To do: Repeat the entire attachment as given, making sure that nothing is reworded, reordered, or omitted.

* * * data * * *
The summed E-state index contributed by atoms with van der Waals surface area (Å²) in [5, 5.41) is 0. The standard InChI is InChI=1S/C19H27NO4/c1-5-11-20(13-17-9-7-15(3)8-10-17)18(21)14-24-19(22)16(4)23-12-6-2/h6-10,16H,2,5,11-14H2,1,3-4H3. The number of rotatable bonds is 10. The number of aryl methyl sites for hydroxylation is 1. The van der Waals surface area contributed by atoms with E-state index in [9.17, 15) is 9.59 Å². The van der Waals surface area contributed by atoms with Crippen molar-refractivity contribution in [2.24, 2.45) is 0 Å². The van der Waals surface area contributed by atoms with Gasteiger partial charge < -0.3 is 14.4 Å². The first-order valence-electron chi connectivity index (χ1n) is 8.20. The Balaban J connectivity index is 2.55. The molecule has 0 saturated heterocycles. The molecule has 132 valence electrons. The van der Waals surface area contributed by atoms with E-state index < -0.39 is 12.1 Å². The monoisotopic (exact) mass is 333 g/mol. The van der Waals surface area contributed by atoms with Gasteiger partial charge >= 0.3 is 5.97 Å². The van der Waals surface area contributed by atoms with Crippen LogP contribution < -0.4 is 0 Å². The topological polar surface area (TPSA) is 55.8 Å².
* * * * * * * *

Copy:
The summed E-state index contributed by atoms with van der Waals surface area (Å²) in [5, 5.41) is 0. The standard InChI is InChI=1S/C19H27NO4/c1-5-11-20(13-17-9-7-15(3)8-10-17)18(21)14-24-19(22)16(4)23-12-6-2/h6-10,16H,2,5,11-14H2,1,3-4H3. The number of rotatable bonds is 10. The number of aryl methyl sites for hydroxylation is 1. The van der Waals surface area contributed by atoms with E-state index in [9.17, 15) is 9.59 Å². The van der Waals surface area contributed by atoms with Crippen molar-refractivity contribution in [2.24, 2.45) is 0 Å². The van der Waals surface area contributed by atoms with Gasteiger partial charge < -0.3 is 14.4 Å². The first-order valence-electron chi connectivity index (χ1n) is 8.20. The Balaban J connectivity index is 2.55. The molecule has 0 saturated heterocycles. The molecule has 132 valence electrons. The van der Waals surface area contributed by atoms with E-state index < -0.39 is 12.1 Å². The monoisotopic (exact) mass is 333 g/mol. The van der Waals surface area contributed by atoms with Gasteiger partial charge >= 0.3 is 5.97 Å². The van der Waals surface area contributed by atoms with Crippen LogP contribution < -0.4 is 0 Å². The topological polar surface area (TPSA) is 55.8 Å².